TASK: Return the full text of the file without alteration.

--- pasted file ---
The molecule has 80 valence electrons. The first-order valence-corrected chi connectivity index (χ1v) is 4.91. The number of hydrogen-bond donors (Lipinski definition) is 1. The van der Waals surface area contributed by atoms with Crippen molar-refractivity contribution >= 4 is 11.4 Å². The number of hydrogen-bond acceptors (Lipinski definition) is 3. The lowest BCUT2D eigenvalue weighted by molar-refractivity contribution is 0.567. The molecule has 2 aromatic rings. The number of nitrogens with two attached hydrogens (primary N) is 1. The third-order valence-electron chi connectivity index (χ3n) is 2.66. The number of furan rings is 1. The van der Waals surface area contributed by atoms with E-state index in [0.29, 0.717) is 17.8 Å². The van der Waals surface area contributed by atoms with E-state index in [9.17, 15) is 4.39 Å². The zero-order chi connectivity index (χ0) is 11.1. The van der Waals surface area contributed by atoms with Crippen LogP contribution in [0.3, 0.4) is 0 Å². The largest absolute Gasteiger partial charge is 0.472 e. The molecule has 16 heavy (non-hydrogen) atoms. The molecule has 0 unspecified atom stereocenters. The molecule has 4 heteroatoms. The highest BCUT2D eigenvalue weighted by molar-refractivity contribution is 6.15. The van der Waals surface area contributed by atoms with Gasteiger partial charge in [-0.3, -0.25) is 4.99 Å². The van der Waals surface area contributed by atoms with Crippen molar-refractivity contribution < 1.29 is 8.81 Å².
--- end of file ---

The molecule has 80 valence electrons. The first-order valence-corrected chi connectivity index (χ1v) is 4.91. The number of hydrogen-bond donors (Lipinski definition) is 1. The van der Waals surface area contributed by atoms with Crippen molar-refractivity contribution >= 4 is 11.4 Å². The number of hydrogen-bond acceptors (Lipinski definition) is 3. The lowest BCUT2D eigenvalue weighted by molar-refractivity contribution is 0.567. The molecule has 2 aromatic rings. The number of nitrogens with two attached hydrogens (primary N) is 1. The third-order valence-electron chi connectivity index (χ3n) is 2.66. The number of furan rings is 1. The van der Waals surface area contributed by atoms with E-state index in [0.29, 0.717) is 17.8 Å². The van der Waals surface area contributed by atoms with E-state index in [9.17, 15) is 4.39 Å². The zero-order chi connectivity index (χ0) is 11.1. The van der Waals surface area contributed by atoms with Crippen LogP contribution in [0.3, 0.4) is 0 Å². The largest absolute Gasteiger partial charge is 0.472 e. The molecule has 16 heavy (non-hydrogen) atoms. The molecule has 0 unspecified atom stereocenters. The molecule has 4 heteroatoms. The highest BCUT2D eigenvalue weighted by molar-refractivity contribution is 6.15. The van der Waals surface area contributed by atoms with Gasteiger partial charge in [-0.3, -0.25) is 4.99 Å². The van der Waals surface area contributed by atoms with Crippen molar-refractivity contribution < 1.29 is 8.81 Å².